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Optimizing Personal Protective Equipment During Crisis Capacity

April 1, 2020

The Centers for Disease Control and Prevention (CDC) provides strategies that can be utilized by healthcare workers to optimize use of PPE during periods of known shortages. These strategies should only be used when there is limited supply that has exceeded the ability to provide conventional standards.

During severe resource limitations, consider excluding healthcare providers (HCP) at higher risk for severe illness from COVID-19 from contact with known or suspected COVID-19 patients (e.g., those of older age, those with chronic medical conditions, or those who may be pregnant).

N-95 Respirators:

  • Consider use of respirators beyond the manufacturer-designated shelf life for healthcare delivery.
  • Consider use of respirators approved under standards used in other countries similar to NIOSH-approved N-95 respirators.
  • Consider limited re-use of N-95 respirators for COVID-19 patients according to CDC guidance.
  • Decontamination and reuse of N-95 respirators according to CDC guidance may be considered. Only respirator manufacturers can reliably provide guidance on how to decontaminate their specific models of respirators. However, if absent, third parties may also provide guidance or procedures on how to decontaminate respirators without impacting respirator performance. Vaporous hydrogen peroxide, ultraviolet germicidal irradiation, and moist heat are the most promising decontamination methods. No current data exists supporting the effectiveness of these decontamination methods specifically against SARS-CoV-2. Therefore, even after decontamination, these N-95 respirators should be handled carefully.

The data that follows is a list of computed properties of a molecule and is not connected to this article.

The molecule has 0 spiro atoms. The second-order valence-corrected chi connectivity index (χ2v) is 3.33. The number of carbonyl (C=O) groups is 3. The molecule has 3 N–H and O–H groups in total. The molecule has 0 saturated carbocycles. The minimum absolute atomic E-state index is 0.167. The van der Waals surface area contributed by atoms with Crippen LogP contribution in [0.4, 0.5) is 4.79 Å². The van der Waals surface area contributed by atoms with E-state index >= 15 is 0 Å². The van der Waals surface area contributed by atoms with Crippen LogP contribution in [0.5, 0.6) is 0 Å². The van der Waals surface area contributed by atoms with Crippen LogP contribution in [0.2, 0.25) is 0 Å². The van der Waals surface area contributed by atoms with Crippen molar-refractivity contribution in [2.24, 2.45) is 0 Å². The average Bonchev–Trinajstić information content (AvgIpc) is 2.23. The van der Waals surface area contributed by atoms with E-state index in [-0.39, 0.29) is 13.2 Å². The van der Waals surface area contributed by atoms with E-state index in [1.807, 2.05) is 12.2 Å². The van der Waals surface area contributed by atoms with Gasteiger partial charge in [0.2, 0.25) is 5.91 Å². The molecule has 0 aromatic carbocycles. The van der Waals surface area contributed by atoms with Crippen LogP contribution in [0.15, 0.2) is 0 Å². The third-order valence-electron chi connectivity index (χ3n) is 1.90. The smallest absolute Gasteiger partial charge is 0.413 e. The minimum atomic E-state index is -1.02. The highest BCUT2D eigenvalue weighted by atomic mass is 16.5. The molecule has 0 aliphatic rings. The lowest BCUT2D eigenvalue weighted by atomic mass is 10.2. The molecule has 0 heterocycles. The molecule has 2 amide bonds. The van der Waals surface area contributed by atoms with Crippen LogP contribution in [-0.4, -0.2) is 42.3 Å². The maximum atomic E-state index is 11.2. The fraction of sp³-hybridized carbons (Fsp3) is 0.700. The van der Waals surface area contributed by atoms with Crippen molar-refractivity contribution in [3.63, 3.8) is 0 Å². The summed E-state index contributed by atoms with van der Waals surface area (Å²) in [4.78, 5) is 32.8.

• In settings where N-95 respirators are so limited that routinely practiced standards of care for wearing N-95 respirators and equivalent or higher level of protection respirators are no longer possible, and surgical masks are not available, as a last resort, it may be necessary for HCP to use masks that have never been evaluated or approved by NIOSH.•Any respirator that becomes obviously damaged or difficult to breathe through should be discarded.

Eye Protection:

  • Consider extending use of eye protection without removing between patient contacts. This can be done with disposable and reusable devices.
  • Eye protection should be removed and reprocessed if it becomes visibly soiled or difficult to see through.
  • Face shields that are reprocessed should be dedicated to one healthcare provider and reprocessed whenever it is visibly soiled or removed prior to putting it back on.
  • Eye protection should be discarded if damaged (e.g., face shield can no longer fasten securely to the provider, if visibility is obscured and reprocessing does not restore visibility).
  • Note: Avoid touching eye protection. If touched, immediately perform hand hygiene. If there is a need to remove eye protection, leave the patient care area.
  • During extreme shortages (crisis standards of care) consider using eye protection devices beyond the manufacturer-designated shelf life (visually inspect the product prior to use and if there are concerns such as degraded materials discard the product).
  • Prioritize eye protection for selected activities such as where splashes and sprays are anticipated-includes aerosol generating procedures; during activities where prolonged face to face or close contact with a potentially infectious patient is unavoidable.
  • Consider using safety glasses (trauma glasses) that have extensions to cover the side of the eyes.

Isolation Gowns:

  • Consider shifting disposable gowns to cloth isolation gowns (this may require augmenting laundry operations personnel).
  • Gowns must be routinely inspected and maintained and discarded when thin or ripped.
  • Consider use of coveralls (requires training and practice prior to use)
  • Consideration can be made to extend the use of isolation gowns (disposable or cloth) so that it is worn by the same healthcare provider when interacting with more than one patient known to be infected with the same infectious disease when the patients are cohorted in the same location. Only to be considered when there are no additional coinfectious diagnoses transmitted by contact.
  • Any disposable gown that becomes visibly soiled should be disposed of. Cloth gowns that are visibly soiled should be removed and cleaned.
  • During extreme shortages (crisis standards of care) gowns should be prioritized for activities where splashes and sprays are anticipated including aerosol generating procedures and during high-contact patient care activities such as dressing, bathing/showering, transferring, linen changes, assisting with toileting, device care or use and wound care.

For more information, visit Michigan.gov/Coronavirus.

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